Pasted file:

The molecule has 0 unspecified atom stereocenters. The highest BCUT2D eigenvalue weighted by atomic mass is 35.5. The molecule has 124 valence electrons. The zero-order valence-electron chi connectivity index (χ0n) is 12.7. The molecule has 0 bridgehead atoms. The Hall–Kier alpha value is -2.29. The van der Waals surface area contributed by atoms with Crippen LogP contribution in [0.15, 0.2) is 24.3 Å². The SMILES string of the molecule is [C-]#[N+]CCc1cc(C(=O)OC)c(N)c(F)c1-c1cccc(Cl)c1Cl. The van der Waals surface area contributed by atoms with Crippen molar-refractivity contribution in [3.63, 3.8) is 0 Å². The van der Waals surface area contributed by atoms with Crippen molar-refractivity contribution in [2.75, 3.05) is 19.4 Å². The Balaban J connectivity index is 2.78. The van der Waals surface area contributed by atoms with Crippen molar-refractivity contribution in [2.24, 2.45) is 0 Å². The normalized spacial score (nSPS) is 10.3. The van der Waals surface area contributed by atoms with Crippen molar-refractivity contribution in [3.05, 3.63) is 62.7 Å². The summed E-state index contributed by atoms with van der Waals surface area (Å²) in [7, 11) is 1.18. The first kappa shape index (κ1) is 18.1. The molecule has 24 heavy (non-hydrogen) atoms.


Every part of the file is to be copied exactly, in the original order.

The molecule has 0 unspecified atom stereocenters. The highest BCUT2D eigenvalue weighted by atomic mass is 35.5. The molecule has 124 valence electrons. The zero-order valence-electron chi connectivity index (χ0n) is 12.7. The molecule has 0 bridgehead atoms. The Hall–Kier alpha value is -2.29. The van der Waals surface area contributed by atoms with Crippen LogP contribution in [0.15, 0.2) is 24.3 Å². The SMILES string of the molecule is [C-]#[N+]CCc1cc(C(=O)OC)c(N)c(F)c1-c1cccc(Cl)c1Cl. The van der Waals surface area contributed by atoms with Crippen molar-refractivity contribution in [3.63, 3.8) is 0 Å². The van der Waals surface area contributed by atoms with Crippen molar-refractivity contribution in [2.75, 3.05) is 19.4 Å². The Balaban J connectivity index is 2.78. The van der Waals surface area contributed by atoms with Crippen molar-refractivity contribution in [2.24, 2.45) is 0 Å². The normalized spacial score (nSPS) is 10.3. The van der Waals surface area contributed by atoms with Crippen molar-refractivity contribution in [3.05, 3.63) is 62.7 Å². The summed E-state index contributed by atoms with van der Waals surface area (Å²) in [7, 11) is 1.18. The first kappa shape index (κ1) is 18.1. The molecule has 24 heavy (non-hydrogen) atoms.